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Finding and Factoring Large or Mersenne Primes


Date: 02/22/98 at 03:06:33
From: Nathan Cypra
Subject: Finding Large Primes (Mersenne Primes), Efficient 
Factorization

I have two questions:

1. How do you find extremely large primes (Mersenne Primes) and how 
do you tell if they are prime?
2. What is the most efficient way of finding prime factors?

I have come up with no possible solutions and am completely stumped.   
Thanks.


Date: 03/03/98 at 12:45:12
From: Doctor Nick
Subject: Re: Finding Large Primes (Mersenne Primes), Efficient 
Factorization

Hello Nathan -

For your first question, you'll want to take a look at what's known as 
the Lucas-Lehmer test (L-L test). This is the best way for checking if 
a large Mersenne number is prime. 

A Mersenne number is a number of the form 2^n-1. That is, it's any 
number that's one less than a power of 2. Let M(n) = 2^n -1.

The L-L test says that all we have to do to see if M(n) is prime is to 
check if it divides evenly into a certain other number. That "certain 
other number" is generated in the following way. We make a sequence 
s(m) starting with s(0) = 4 by squaring and subtracting 2 to get to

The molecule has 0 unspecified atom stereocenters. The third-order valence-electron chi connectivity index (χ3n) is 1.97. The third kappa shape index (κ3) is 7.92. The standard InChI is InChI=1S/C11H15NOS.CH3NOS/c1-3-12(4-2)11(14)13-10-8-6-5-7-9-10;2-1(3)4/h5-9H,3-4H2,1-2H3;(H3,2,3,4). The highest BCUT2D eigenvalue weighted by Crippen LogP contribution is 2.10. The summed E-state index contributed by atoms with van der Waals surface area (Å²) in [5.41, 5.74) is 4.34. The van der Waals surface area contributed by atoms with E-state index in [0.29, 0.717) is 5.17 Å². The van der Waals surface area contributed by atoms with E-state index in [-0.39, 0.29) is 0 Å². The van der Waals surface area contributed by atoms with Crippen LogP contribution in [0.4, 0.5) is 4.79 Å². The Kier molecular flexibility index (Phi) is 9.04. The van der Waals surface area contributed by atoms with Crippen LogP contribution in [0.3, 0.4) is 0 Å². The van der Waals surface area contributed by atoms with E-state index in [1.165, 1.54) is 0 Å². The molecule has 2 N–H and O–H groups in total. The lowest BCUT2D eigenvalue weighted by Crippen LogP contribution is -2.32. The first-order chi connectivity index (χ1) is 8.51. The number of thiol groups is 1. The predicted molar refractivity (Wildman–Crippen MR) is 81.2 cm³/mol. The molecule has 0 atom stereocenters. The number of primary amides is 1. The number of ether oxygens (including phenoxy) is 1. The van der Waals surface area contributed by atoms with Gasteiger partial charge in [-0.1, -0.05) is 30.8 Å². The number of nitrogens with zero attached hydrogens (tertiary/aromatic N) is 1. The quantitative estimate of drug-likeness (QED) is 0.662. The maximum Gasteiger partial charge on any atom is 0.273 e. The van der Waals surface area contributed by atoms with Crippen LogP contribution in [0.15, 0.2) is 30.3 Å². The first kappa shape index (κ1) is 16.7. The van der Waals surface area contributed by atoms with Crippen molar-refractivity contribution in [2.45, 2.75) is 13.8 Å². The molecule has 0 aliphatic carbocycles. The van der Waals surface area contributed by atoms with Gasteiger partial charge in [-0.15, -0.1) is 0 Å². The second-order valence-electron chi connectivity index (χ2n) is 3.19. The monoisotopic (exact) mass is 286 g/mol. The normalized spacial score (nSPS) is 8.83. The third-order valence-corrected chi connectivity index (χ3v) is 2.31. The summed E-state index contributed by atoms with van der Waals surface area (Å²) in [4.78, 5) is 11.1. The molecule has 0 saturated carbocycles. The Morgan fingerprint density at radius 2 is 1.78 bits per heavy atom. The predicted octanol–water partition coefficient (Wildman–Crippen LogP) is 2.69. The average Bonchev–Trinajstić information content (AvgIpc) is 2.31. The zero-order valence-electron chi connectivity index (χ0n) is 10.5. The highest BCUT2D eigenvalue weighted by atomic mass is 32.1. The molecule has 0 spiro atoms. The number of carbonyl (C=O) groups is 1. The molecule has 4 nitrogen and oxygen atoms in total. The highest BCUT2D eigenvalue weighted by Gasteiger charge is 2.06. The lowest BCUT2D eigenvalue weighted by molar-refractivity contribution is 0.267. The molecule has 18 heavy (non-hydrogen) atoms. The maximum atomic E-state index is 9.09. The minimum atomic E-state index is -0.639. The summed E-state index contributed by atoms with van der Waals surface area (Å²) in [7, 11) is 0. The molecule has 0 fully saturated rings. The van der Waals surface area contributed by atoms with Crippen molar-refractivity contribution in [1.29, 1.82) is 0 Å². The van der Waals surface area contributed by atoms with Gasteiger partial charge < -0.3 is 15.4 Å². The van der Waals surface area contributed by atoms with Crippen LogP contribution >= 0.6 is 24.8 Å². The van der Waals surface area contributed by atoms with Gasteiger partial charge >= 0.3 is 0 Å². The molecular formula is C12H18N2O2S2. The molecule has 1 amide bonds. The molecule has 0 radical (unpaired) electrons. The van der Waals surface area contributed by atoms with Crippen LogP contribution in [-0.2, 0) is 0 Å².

the next number. So,

   s(1) = s(0)^2 -2 = 4^2 - 2 = 14.
   s(2) = s(1)^2 -2 = 14^2 - 2 = 194.
   s(3) = s(2)^2 -2 = 194^2 - 2 = 37634.
   s(4) = s(3)^2 - 2 = 37634^2 -2 = 1416317954.
   s(5) = s(4)^2 - 2 = 1416317954^2 - 2 = 2005956546822746114.

And so on. Notice the numbers get big really fast.

Now, the L-L test says that

   M(n) is prime if (and only if) M(n) evenly divides s(n-2).

So for instance,

   M(3) = 2^3 - 1 = 7 is prime because 7 evenly divides 14, which is 
s(3-2) = s(1), since 14/7 = 2.

   M(4) = 2^4 - 1 = 15 is not prime because 15 does not evenly divide 
194, which is s(4-2) = s(2), since 194/15 = 12 + 14/15.

   M(5) = 2^5 - 1 = 31 is prime because 31 evenly divides 37634, which 
is s(5-2) = s(3), since 37634/31 = 1214.

Now, the numbers s(m) get big really fast, and that could be a problem
for our calculations. It turns out we can improve things by doing 
what's called "reducing modulo M(n)" at each step.  What that means is 
that if s(m) is bigger than M(p) at any step, we can subtract M(n) 
until it is less than M(n), but still bigger than 0. For example, to 
reduce 29 modulo 6, we subtract 6 from 29 repeatedly until we get less 
than 6:

   29 - 6 = 23 -> 23 - 6 = 17 -> 17 - 6 = 11 -> 11 - 6 = 5.

So 29 reduced modulo 6 is 5. Another way to get there, instead of 
repeatedly subtracting, is to divide and take the remainder: dividing 
6 into 29 gives 4 with a remainder of 5.

Now getting back to our test, suppose we want to see if

   M(5) = 31 = 2^5 - 1

is prime.

We generate the s(m), but reduce by 31 as we go. So we get

   s(0) = 4.
   s(1) = 4^2 - 2 = 14.
   s(2) = 14^2 - 2 = 194 = 31*6 + 8 (so 194 reduced modulo 31 is 8), 
so we have s(2) = 8.
   s(3) = 8^2 - 2 = 62 = 31*2 (so 62 reduced modulo 31 is 0), so we 
have s(3) = 0.

Since 31 divides 0 (everything divides 0), 31 is prime.

Let's do another example.